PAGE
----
Precision casino dice, used for the game of craps, are made from cellulose acetate. These dice may have a polished finish, making them transparent, or a sand finish, making them translucent. Casino dice have their pips drilled, and then filled flush with a paint of the same specific gravity as the acetate, such that the dice remain in perfect balance. In casino play, a stick of 5 dice are used, all stamped with a matching serial number to prevent a cheat from substituting a die.
Precision backgammon dice are also made from acetate, or a similar material, with the pips filled in as is done with casino dice. While casino dice are noticeably larger than common dice, with sharp edges and corners, precision backgammon dice tend to be somewhat smaller. Their corners and edges are beveled to allow greater movement inside the dice cup and prevent chaotic rolls from damaging the playing surface.
Polyhedral dice
It is unknown of what material the earliest polyhedral dice were made. A pair of icosahedral (20sided) dice dating from Roman times are on display at the British Museum.
Roughly cubical sixsided Roman dice made of wood, bone, ivory and lead have been discovered. It is possible that polyhedral dice were used by even earlier cultures.
Polyhedral dice are usually made of plastic, though infrequently metal, wooden, and semiprecious stone dice can be found. Early polyhedral dice from the 1970s and 1980s were made of a soft plastic that would easily wear as the die was used. Typical wear and tear would gradually round the corners and edges of the die until it was unusable. Modern polyhedral dice are typically made of highimpact plastic and can withstand years of use without visible wear.
Polyhedral dice can be purchased at most hobby stores in numerous combinations. In the early days of roleplaying games, most dice came with the numbers uninked and players took great care in painting their sets of dice. Some twentysided dice of this era came numbered zero through nine twice; half of the numbers had to be painted a contrasting colour to signify the "high" faces. Such a die could also double as a tensided die by ignoring the distinguishing coloring.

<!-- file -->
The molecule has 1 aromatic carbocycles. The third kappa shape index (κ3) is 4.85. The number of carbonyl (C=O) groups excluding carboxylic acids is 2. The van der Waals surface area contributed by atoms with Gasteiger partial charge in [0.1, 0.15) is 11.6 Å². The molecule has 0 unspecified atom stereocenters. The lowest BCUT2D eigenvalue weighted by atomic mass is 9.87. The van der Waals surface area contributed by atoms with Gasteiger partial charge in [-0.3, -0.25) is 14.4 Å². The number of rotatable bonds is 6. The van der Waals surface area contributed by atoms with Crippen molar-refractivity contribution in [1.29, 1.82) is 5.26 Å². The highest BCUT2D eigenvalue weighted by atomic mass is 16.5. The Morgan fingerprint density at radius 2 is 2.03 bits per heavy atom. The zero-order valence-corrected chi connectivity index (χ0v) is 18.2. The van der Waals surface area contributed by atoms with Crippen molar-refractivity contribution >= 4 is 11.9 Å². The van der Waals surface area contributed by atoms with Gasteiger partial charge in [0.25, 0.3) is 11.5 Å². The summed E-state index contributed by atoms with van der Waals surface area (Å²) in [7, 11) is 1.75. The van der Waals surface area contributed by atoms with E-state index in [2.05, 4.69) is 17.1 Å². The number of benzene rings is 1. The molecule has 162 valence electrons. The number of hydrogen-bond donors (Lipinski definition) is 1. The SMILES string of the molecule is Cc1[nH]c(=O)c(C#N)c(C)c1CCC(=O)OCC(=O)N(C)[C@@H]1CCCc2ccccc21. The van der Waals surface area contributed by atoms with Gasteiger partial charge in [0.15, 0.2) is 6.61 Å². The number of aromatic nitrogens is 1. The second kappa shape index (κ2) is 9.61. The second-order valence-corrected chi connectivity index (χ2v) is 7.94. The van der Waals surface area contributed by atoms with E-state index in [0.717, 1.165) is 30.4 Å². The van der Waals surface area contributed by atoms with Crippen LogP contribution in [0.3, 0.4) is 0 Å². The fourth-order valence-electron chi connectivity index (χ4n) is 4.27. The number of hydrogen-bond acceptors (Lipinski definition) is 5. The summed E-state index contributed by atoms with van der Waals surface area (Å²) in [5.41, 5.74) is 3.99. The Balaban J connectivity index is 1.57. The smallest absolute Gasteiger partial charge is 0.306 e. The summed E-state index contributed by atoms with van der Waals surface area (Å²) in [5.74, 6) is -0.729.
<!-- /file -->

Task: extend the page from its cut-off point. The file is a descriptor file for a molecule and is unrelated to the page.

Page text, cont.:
Terms
While the terms ace, deuce, trey, cater, cinque and sice are hardly common today having been replaced with the ordinary names of the numbers one to six, they are still used by some professional gamblers to describe the different sides of the dice. Ace is from the Latin as, meaning "a unit" ; the others are the numbers 2–6 in old French.
Dice Notation
Often the names of the dice appear in formulas for calculating game parameters: e.g., hit points. "6d8+10", for example, will yield a number between 16 (6×1+10) and 58 (6×8+10), as it means "Roll an eightsided die six times and add ten to the total." Occasionally they may be written "1d6×10+20"; this means "Roll one sixsided die. Multiply it by ten and add twenty."
"Crooked" dice
"Crooked dice" refers to dice that have been altered in some way to change the distribution of the dice's outcome.
Loaded dice
A loaded or gaffed die is a die that has been tampered with to land with a selected side facing upwards more often than it would simply by chance. There are methods of creating loaded dice, including having some edges round and other sharp and slightly off square faces. If the dice are not transparent, weights can be added to one side or the other. They can be modified to produce winners ("passers") or losers ("missouts"). "Tappers" have a drop of mercury in a reservoir at the centre of the cube, with a capillary tube leading to another mercury reservoir at the side of the cube. The load is activated by tapping the die on the table so that the mercury leaves the centre and travels to the side. Often one can see the circle of the cut used to remove the face and bury the weight. In a professional die, the weight is inserted in manufacture; in the case of a wooden die, this can be done by carving the die around a heavy inclusion, like a pebble around which a tree has grown.